317
317

PROPERTY FROM A PRIVATE COLLECTION

Auguste Rodin
LE BAISER, 3ÈME RÉDUCTION
JUMP TO LOT
317

PROPERTY FROM A PRIVATE COLLECTION

Auguste Rodin
LE BAISER, 3ÈME RÉDUCTION
JUMP TO LOT

Details & Cataloguing

Art Impressionniste et Moderne

|
Paris

Auguste Rodin
1840 - 1917
LE BAISER, 3ÈME RÉDUCTION
signed Rodin and inscribed with the foundry mark F. BARBEDIENNE Fondeur; stamped K (underside) and numbered 10 (in the interior)
bronze
height: 39,5 cm ; 15 1/2 in.
Conceived in 1886. This reduction was conceived in 1901 and the present example was cast between 1910 and 1918 in an edition between 105 and 109.
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This work will be included in the forthcoming Catalogue Critique de l'oeuvre sculpté d'Auguste Rodin being currently prepared by Galerie Brame & Lorenceau under the direction of Jérôme Le Blay under the archive number 2010-3137B.

Provenance

Jules Lafourcade, Bayonne (in the 1930s)
Private collection, France (by descent and sold: Christie's, Paris, June 14, 2010, lot 36)
Galerie L'Univers du bronze, Paris
Private collection (acquired from the above in 2010 and sold: Christie's, Paris, March 25, 2014, lot 8)
Acquired at the above sale by the present owner 

Literature

Georges Grappe, Catalogue du Musée Rodin, Paris, 1927, illustration of the marble version p. 47
Georges Grappe, Le Musée Rodin, Paris, 1947, illustration of the marble version pl. 71
Cécile Goldscheider, Rodin, sa vie, son oeuvre, son héritage, Paris, 1962, illustration of the marble version
Albert E. Elsen, Rodin, London, 1963, illustration of another cast p. 63
Bernard Champigneulle, Rodin, London, 1967, illustration of the marble version pp. 162-63
Robert Descharnes & Jean François Chabrun, Auguste Rodin, Lausanne, 1967, illustration of the marble version pls. 54-55
Ionel Jianou & Cécile Goldscheider, Rodin, Paris, 1967, illustration of the marble version pls. 54-55
Ludwig Goldscheider, Rodin Sculptures, London, 1970, illustration of the marble version p. 121
John L. Tancock, The Sculpture of Auguste Rodin, Philadelphia, 1976, illustration of the marble version p. 77
Jacques de Caso & Patricia Sanders, Rodin's Sculpture, A Critical Study of the Spreckels Collection, California Palace of the Legion of Honor, San Francisco, 1977, illustration of another cast p. 150
Nicole Barbier, Marbres de Rodin, collection du musée, Paris, 1987, illustrations of the marble version pp. 185 & 187
Antoinette Le Normand-Romain, Le Baiser de Rodin/The Kiss by Rodin, Paris, 1995, illustration of another cast fig. 3
Antoinette Le Normand-Romain, Rodin, Paris, 1997, illustration of the terracotta version p. 48
Albert E. Elsen, Rodin's Art, The Rodin Collection of the Iris & B. Gerald Cantor Center for the Visual Arts at Stanford University, New York, 2003, illustration of another cast pp. 214-15
Antoinette Le Normand-Romain, The Bronzes of Rodin, Catalogue of Works in the Musée Rodin, vol. I, Paris, 2007, no. S. 2393, illustrations of other casts pp. 158-63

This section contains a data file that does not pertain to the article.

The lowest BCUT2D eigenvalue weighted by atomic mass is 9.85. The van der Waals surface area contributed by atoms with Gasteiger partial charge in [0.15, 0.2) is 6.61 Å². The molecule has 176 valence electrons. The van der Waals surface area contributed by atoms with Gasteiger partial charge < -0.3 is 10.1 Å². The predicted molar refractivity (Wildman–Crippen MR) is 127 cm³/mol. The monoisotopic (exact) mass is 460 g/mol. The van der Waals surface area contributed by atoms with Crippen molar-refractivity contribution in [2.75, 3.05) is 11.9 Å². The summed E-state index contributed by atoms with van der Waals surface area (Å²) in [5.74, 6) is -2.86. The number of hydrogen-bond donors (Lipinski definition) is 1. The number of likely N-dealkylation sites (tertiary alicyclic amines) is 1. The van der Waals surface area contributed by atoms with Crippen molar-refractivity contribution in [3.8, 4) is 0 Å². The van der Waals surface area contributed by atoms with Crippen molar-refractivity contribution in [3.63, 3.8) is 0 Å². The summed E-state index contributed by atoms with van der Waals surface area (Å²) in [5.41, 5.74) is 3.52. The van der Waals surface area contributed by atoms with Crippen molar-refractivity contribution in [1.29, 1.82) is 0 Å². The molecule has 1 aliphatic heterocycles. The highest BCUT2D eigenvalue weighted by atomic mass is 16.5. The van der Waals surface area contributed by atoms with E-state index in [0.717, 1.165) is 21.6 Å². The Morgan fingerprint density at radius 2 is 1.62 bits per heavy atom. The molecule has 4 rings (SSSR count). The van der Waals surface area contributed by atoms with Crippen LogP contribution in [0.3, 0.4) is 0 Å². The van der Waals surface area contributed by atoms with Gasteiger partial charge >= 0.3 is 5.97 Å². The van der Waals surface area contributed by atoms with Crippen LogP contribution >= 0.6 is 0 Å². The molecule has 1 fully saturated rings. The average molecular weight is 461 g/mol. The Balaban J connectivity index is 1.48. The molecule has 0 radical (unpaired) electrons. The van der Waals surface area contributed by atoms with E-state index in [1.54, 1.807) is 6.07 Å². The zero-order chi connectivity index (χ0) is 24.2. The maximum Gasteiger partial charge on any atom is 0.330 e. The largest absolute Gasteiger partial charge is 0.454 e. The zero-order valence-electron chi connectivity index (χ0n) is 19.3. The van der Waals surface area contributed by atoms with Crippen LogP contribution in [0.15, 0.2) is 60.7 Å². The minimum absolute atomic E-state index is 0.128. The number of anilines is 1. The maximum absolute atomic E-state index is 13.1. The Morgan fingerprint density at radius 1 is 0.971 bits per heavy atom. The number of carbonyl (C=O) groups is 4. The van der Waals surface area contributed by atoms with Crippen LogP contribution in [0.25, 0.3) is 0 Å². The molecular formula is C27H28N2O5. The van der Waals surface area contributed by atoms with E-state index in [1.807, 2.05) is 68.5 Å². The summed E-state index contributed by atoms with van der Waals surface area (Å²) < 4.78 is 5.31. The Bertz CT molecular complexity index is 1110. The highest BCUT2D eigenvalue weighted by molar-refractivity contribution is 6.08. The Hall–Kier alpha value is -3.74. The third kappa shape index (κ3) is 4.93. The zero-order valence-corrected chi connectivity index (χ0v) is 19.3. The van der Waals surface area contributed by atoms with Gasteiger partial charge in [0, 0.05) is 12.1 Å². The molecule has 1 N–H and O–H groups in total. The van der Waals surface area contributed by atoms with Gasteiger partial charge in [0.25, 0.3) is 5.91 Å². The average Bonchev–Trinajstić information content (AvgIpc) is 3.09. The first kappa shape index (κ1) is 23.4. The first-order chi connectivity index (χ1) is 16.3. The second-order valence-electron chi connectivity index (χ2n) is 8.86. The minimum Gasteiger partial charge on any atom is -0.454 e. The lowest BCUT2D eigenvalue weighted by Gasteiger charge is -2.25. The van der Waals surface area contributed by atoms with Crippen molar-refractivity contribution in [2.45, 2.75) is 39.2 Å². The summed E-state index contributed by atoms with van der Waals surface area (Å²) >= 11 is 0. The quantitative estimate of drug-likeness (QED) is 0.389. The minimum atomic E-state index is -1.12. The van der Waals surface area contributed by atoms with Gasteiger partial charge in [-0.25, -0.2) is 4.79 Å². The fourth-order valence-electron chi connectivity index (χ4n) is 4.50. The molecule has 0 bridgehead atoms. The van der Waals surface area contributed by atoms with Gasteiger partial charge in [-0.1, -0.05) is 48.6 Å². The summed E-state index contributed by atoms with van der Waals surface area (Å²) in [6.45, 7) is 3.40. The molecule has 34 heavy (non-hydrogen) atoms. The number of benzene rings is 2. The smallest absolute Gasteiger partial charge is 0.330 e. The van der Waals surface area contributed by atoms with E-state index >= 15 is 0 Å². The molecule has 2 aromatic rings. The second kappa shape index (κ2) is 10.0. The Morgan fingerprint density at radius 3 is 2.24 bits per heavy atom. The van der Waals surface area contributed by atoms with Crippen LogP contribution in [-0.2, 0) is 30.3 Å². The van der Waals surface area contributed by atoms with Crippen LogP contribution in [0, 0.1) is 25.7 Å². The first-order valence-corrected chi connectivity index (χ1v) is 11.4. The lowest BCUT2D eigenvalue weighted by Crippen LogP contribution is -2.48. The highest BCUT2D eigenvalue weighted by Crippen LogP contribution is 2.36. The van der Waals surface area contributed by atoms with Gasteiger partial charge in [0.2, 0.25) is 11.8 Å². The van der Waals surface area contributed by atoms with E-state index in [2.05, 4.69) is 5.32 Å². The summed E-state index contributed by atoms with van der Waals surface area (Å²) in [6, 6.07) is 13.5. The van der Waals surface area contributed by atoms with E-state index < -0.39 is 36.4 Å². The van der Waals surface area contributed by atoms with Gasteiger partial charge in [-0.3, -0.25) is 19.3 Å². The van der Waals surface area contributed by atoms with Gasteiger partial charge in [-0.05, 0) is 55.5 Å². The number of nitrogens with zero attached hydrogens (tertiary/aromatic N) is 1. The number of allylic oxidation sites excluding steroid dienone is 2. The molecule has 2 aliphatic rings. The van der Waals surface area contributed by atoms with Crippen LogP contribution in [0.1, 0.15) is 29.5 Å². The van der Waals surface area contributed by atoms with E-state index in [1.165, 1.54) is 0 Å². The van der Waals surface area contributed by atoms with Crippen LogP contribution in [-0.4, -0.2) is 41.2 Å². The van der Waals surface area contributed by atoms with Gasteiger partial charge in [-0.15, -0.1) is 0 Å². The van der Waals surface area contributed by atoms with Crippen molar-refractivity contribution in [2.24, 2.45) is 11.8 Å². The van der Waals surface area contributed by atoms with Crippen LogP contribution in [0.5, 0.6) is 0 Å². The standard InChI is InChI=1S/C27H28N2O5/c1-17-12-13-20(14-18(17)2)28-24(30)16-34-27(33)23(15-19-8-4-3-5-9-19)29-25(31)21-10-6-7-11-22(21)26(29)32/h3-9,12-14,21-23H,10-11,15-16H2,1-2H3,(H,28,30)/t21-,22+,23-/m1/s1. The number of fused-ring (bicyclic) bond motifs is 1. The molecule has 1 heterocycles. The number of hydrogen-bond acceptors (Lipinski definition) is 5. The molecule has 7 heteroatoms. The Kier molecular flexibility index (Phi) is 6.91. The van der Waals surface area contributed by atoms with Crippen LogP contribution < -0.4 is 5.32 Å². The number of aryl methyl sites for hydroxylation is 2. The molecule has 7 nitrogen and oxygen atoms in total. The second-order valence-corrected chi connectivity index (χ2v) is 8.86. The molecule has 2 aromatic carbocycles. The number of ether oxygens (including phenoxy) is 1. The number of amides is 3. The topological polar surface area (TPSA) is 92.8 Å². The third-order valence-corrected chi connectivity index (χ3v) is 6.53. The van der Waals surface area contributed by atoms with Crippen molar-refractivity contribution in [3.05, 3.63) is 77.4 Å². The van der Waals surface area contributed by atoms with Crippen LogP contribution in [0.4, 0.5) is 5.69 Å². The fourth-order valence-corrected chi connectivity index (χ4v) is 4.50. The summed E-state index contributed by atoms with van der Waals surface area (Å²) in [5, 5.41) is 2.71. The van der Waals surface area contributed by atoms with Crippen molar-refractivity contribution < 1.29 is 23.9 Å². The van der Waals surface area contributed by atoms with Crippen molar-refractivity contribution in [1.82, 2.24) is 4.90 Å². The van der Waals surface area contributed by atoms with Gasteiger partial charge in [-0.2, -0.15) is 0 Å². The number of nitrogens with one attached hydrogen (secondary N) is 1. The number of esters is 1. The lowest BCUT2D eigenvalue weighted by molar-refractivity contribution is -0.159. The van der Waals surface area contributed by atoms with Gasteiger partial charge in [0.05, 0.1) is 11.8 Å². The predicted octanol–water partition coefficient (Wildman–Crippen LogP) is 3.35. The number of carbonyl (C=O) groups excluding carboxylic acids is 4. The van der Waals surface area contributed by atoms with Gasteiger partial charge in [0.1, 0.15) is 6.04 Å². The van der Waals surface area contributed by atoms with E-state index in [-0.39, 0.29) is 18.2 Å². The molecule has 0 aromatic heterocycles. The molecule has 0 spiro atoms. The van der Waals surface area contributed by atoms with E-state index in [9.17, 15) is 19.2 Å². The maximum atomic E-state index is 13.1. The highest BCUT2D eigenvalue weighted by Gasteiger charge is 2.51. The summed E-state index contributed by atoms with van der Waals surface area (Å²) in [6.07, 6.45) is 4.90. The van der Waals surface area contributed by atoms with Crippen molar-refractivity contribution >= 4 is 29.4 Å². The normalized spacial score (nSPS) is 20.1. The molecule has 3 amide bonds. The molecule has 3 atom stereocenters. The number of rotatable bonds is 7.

Catalogue Note

"The charm of the large group of a girl and a man that is called The Kiss lies in its understanding and circulation of life. In this group waves flow through the bodies, a shuddering ripple, a thrill of potency, and tremors of beauty. This is the reason for which one beholds throughout these bodies the ecstasy of this kiss. It is like a sun that rises and floods all with its light" (Rainer Maria Rilke, Auguste Rodin, Paris, 1953. p. 56-58).

Created in 1886, Le Baiser is one of Rodin's best-known and most highly regarded sculptures. Originally intended for the left side of The Gates of Hell, the present work portrays a scene from Dante's Inferno. The two embracing figures are the ill-fated lovers, Paolo and Francesca, who were murdered by Francesca's husband and Paolo's brother, Vanni Malatesta. Banished for their adulterous passion, the two lovers were doomed to spend eternity in an embrace. Among all the love stories in Dante's Commedia, this forbidden liaison, reminiscent of courtly love, had the greatest resonance for a late 19th-century audience and appeared in seminal works by other artists.

Unlike more austere, contemporaneous variations of this subject, Le Baiser depicts the lovers in the throes of a passionate kiss. The sensuality of this work, enhanced by the tenderness of the figures' kiss, has made the work one of the most celebrated images in Western art. Albert Elsen describes the novel gesture of Rodin's Le Baiser: "In The Kiss, which could have been made by 1881, Rodin was still trying to show the official art world that he could compose with the best of the Prix de Rome winners. In fact, he not only outdid them in the sincerity of the lovers' expressions of mutual awareness and love, he even revived an old gesture of sexual appropriation by having the more assertive Francesca sling her leg over that of the hesitant Paolo" (Albert E. Elsen, The Gates of Hell by Auguste Rodin, Stanford, 1985, p. 78).

In 1898 Rodin entered into a contract with the foundry Leblanc-Barbedienne in order to reproduce Le Baiser in different sizes. The original editions of Le Baiser were respectively 72 cm. and 27 cm., to which Leblanc-Barbedienne added, after 1901, a 39 cm. reduction that was produced until 1918. The present work is a cast from this third reduction.

Art Impressionniste et Moderne

|
Paris